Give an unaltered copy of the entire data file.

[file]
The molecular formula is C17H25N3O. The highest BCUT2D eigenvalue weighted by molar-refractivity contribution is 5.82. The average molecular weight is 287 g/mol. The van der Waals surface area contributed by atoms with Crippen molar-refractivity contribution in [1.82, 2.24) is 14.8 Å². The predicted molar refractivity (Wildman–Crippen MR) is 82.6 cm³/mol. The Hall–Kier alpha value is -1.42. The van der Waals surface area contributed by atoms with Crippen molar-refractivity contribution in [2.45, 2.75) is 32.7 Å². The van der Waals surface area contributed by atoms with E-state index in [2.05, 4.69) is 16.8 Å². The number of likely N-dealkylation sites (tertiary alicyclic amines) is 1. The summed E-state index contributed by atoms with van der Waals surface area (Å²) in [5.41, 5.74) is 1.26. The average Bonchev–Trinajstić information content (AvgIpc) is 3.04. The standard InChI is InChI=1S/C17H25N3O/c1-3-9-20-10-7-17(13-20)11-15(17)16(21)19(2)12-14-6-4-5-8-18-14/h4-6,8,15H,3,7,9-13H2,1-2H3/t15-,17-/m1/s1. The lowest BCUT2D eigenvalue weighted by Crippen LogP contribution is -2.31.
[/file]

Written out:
The molecular formula is C17H25N3O. The highest BCUT2D eigenvalue weighted by molar-refractivity contribution is 5.82. The average molecular weight is 287 g/mol. The van der Waals surface area contributed by atoms with Crippen molar-refractivity contribution in [1.82, 2.24) is 14.8 Å². The predicted molar refractivity (Wildman–Crippen MR) is 82.6 cm³/mol. The Hall–Kier alpha value is -1.42. The van der Waals surface area contributed by atoms with Crippen molar-refractivity contribution in [2.45, 2.75) is 32.7 Å². The van der Waals surface area contributed by atoms with E-state index in [2.05, 4.69) is 16.8 Å². The number of likely N-dealkylation sites (tertiary alicyclic amines) is 1. The summed E-state index contributed by atoms with van der Waals surface area (Å²) in [5.41, 5.74) is 1.26. The average Bonchev–Trinajstić information content (AvgIpc) is 3.04. The standard InChI is InChI=1S/C17H25N3O/c1-3-9-20-10-7-17(13-20)11-15(17)16(21)19(2)12-14-6-4-5-8-18-14/h4-6,8,15H,3,7,9-13H2,1-2H3/t15-,17-/m1/s1. The lowest BCUT2D eigenvalue weighted by Crippen LogP contribution is -2.31.